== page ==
10 common misconceptions about the Constitution
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On this date 228 years ago, the delegates to the Constitutional Convention signed the Constitution. To celebrate Constitution Day, we offer you a little trivia about the document which forms the foundation of our republic.
We enlisted the help of Robert J. McWhirter, whose new book Bills, Quills, and Stills: An Annotated, Illustrated, and Illuminated History of the Bill of Rights was released this year by the ABA. McWhirter, a criminal defense lawyer from Phoenix, has provided us with a list of 10 common misconceptions or lesser-known facts about the Constitution and the Bill of Rights:
1.) Most voters today would not have had the right to vote under the original Constitution. Women, blacks, Catholics and white men without substantial property could not vote. Abigail Adams wrote a charming, though pointed, letter to her husband John Adams on March 31, 1776 reminding him “To Remember the Ladies.” But it was not until the 15th Amendment that the Constitution gave black men the vote, and not until the 19th Amendment did it “remember the Ladies.”
2.) Many of the rights we take for granted were not granted by the original text of the Constitution. For instance, the right to travel comes from Magna Carta in 1215; Magna Carta is also the source of our right to due process, and the common law gave us the presumption of innocence in a criminal cases. The Framers provided for no universal public education and no workers’ rights. Sure the original Constitution recognized the right to a civil jury, a habeas corpus petition, and a prohibition on ex post facto laws. But beyond those, the main right that the 1787 Constitution gave was to keep slaves—hardly a promising start!”
3.) The word “God” never appears in the Constitution or Bill of Rights. The way the Constitution and Bill of Rights are written, the source of all government power and legitimacy is “the People,” not any notion of divine right.
4.) The word “democracy” never appears in the Constitution or Bill of Rights. We do not live in “a democracy,” but a republic. James Madison and Alexander Hamilton argued in the Federalist Papers that democracies were a disaster.
5.) The Bill of Rights was never an actual “bill” in Congress. Americans were debating the need for a “Bill of Rights” even before there was a Congress. We call it the Bill of Rights because 100 years earlier in 1689, the English Parliament passed an actual “Bill of Rights.” James Madison never intended the first 10 amendments to be a Bill of Rights. He would have inserted them throughout the Constitution. Roger Sherman argued that they be added at the end as “amendments.”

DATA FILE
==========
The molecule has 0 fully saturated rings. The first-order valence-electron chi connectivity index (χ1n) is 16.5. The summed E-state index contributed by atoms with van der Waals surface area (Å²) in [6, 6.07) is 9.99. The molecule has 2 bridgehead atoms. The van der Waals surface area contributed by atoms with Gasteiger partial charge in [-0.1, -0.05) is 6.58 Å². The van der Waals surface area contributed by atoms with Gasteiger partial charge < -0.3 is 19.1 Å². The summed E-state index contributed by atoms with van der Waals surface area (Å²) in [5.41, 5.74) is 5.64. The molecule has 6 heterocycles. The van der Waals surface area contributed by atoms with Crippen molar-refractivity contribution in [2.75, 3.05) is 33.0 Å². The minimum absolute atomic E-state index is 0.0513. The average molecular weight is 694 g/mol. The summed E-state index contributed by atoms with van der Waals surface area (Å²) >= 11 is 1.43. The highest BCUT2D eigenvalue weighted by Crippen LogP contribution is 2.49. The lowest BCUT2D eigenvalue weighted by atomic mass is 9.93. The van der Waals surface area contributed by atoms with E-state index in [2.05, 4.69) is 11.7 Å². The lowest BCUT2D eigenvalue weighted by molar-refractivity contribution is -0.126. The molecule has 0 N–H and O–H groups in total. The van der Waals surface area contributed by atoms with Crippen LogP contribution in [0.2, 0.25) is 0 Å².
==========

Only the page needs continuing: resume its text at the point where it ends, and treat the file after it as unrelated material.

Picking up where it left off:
6.) Most of the Framers believed a Bill of Rights unnecessary. This was because in their view, the federal government had only the power the Constitution specifically gave it. Alexander Hamilton argued a Bill of Rights was redundant because the states had their own bills of rights and “the Constitution is itself, in every rational sense, and to every useful purpose, a bill of rights.”
7.) The Bill of Rights was not, originally, 10 amendments. Madison took over 200 proposals from the states and political leaders and submitted 17 to Congress, which he largely based on George Mason’s Virginia Declaration of Rights of 1776. The House approved all 17 amendments, but the Senate rejected some (including Madison’s favorite on protecting conscience and the press) and combined others.
8.) The First Amendment was not originally first. It started out as the third amendment. (So much for the hortatory speeches that “the First Amendment is so important because the Framers put it first!”). In fact, the Framers originally put it after an amendment regarding the size of the Congress and another related to Congress’s pay. The original “first amendment” never passed, but the states did ratify the original “second amendment” concerning congressional salaries on May 7, 1992, making it the 27th Amendment.
9.) Several states did not immediately approve the Bill of Rights. Connecticut, Georgia, and Massachusetts never got around to ratifying it until the sesquicentennial of the Constitution in 1939.
10.) The Constitution begins and ends with the People. Its first words are “We the People”. If we count the Bill of Rights as part of the original Constitution, which we generally do and should, the last words of the Constitution are the Tenth Amendment’s reservation of rights “to the people.” The People are first and last the source of government power and legitimacy.